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Cruising Through the Icy Wonderland of Norway

<i> Peter Grant is a free-lance writer living in Van Nuys. </i>

Natural beauty unfolded in layers as we cruised along the western shores of Norway aboard the Royal Viking Sky.

We sailed beyond the Arctic Circle to North Cape, land of the midnight sun, through spectacular fiords where nature had prepared a scenic tableau that began 2 or 3 million years ago.

Formation of the fiords began during the last Ice Age as glaciers sliced through mountains, leaving sheer-walled inlets, many with waterfalls cascading from the split mountains into clear pools.

These awe-inspiring fiords are part of the passing scene as the Royal Viking Sky travels the 1,088-mile length of Norway.

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Clusters of small farms, spaced far apart, hug the shore in the valleys of many of the fiords. Most of the inhabitants earn their living from fishing and light farming.

We saw a few farms high in the mountains in what seems like impossible terrain.

Only 4% of Norway is farmland. Almost 75% is mountains and the rest is forest. Norway’s population is 4.2 million, about a sixth the size of California but in a country almost as large in land area.

Island Shorelines

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The big difference is that Norway is made up of about 50,000 islands. Their combined shorelines measure 13,000 miles, more than half the distance around the world.

The country’s proud history goes back more than a thousand years to the time of the Vikings. That history and culture are on display in museums throughout Norway.

On shore excursions, buses took us almost everywhere. The one exception was here in Oslo where we strolled through the remarkable 75-acre Vigeland sculpture exhibition in Frogner Park.

The land trips provided varying and extraordinary vistas as well as an opportunity to meet some Norwegians, including Laplanders at our most northern layover.

Spectacular Climb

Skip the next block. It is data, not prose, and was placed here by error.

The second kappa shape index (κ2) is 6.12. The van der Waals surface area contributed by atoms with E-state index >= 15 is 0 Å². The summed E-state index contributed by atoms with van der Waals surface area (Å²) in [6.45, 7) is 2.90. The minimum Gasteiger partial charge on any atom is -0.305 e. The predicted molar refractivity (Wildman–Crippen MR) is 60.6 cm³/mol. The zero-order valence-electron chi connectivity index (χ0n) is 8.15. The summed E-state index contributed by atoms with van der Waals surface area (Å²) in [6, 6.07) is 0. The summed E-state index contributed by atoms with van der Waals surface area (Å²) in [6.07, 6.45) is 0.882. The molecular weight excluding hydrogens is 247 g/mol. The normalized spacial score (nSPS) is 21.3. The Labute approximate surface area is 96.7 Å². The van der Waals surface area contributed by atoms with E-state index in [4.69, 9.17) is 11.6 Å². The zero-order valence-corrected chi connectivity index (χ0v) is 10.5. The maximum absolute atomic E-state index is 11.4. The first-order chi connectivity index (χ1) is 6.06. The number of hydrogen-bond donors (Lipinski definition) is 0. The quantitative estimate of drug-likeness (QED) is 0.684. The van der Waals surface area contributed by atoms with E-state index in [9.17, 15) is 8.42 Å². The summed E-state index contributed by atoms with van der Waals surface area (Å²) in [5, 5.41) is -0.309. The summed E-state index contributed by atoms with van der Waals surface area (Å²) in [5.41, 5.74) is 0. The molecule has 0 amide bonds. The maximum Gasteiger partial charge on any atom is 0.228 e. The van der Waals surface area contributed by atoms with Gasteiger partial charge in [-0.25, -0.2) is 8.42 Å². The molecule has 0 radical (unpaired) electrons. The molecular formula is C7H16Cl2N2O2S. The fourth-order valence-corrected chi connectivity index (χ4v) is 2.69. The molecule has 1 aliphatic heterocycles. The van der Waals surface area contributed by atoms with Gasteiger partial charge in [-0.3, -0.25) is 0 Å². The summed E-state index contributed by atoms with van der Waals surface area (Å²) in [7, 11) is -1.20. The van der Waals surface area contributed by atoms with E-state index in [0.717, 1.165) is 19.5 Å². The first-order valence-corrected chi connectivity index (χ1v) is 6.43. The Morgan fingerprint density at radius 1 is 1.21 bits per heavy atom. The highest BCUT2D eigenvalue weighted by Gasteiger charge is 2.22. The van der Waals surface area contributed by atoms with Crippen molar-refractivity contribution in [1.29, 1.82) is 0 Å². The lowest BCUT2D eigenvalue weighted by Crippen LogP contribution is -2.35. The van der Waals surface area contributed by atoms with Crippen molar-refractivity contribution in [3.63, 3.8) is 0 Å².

Before crossing the Arctic Circle the ship sailed into Geirangerfjord. Motor launches took us to shore at the village of Geiranger where buses took us up Dalsinibba mountain. The 13-mile ride up a road that is only open from May to August is steep and spectacular and includes 118 hairpin turns.

The bus broke through low clouds into brilliant sunshine. Soon we were looking down on a flat, billowy cloud that straddled and hid the fiord. As we climbed, a lake glistened at the 5,000-foot level, reflecting higher surrounding mountains and distant glaciers.

At Honningsvaag, a major fishing harbor, we debarked in the daylight hour of 10 p.m. Buses took us for an hour’s ride across barren terrain to North Cape, land of interminable winters and the midnight sun.

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The bleak landscape was dotted with lakes and we could see reindeer foraging and running on the distant plains.

A group of Laplanders were operating a roadside souvenir shop. Their living quarters were two tepees with open fires inside.

Crown and Globe

At North Cape we walked along a 1,500-foot cliff that juts into the Barents Sea. There are two monuments on that point of land. One is a bust of King Louis Phillipe that he donated to commemorate his visit. The other is a wrought-iron globe, a replica of one on the island of Vikengen, which marks the Arctic Circle at latitude 66 degrees, 33 minutes north.

Tromso, our next port, is the capital of the north and was an oft-used base for Arctic explorers. The Tromso museum houses an exhibit including a life-size sculpture of a Lapp family on a sled pulled by reindeer.

After almost two days of cruising we arrived at Flaam, where we boarded a train for a breathtaking ride up the mountain through 20 tunnels, adventurous switchbacks and exquisite scenery and waterfalls.

Then on to Bergen, Norway’s second largest city with a population of 200,000. Its rustic charm includes the Fantoft Stave Church that dates from 1150, tiny white-painted houses in the old section and gabled houses along the renovated waterfront.

Through the ages, Bergen, a city built mostly of wood, has been plagued by fire, from “the great fire of 1268" to the more recent 1955 fire that ravaged the waterfront and many conflagrations in between. But some of the old structures have survived and are still in use, along with the renovated buildings.

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My wife and I had a twin-bed cabin with a spacious sitting area and two large windows for a view of the scenic panorama. There were light-proof curtains, for we sailed to lands where the days were getting longer and longer until at North Cape there was no night.

Amenities included a bathtub with an overhead shower, TV, ample closet space to hold clothes for the four formal nights planned during the 12-day cruise, and one drawer in which valuables could be locked.

The list price for these accommodations, per person double occupancy, was $7,528, including air fare. Other cabins ranged from $3,832 to penthouse suites at $11,368, per person double. For more information, contact Royal Viking Lines, 750 Battery St., San Francisco 94111, phone (800) 422-8000.


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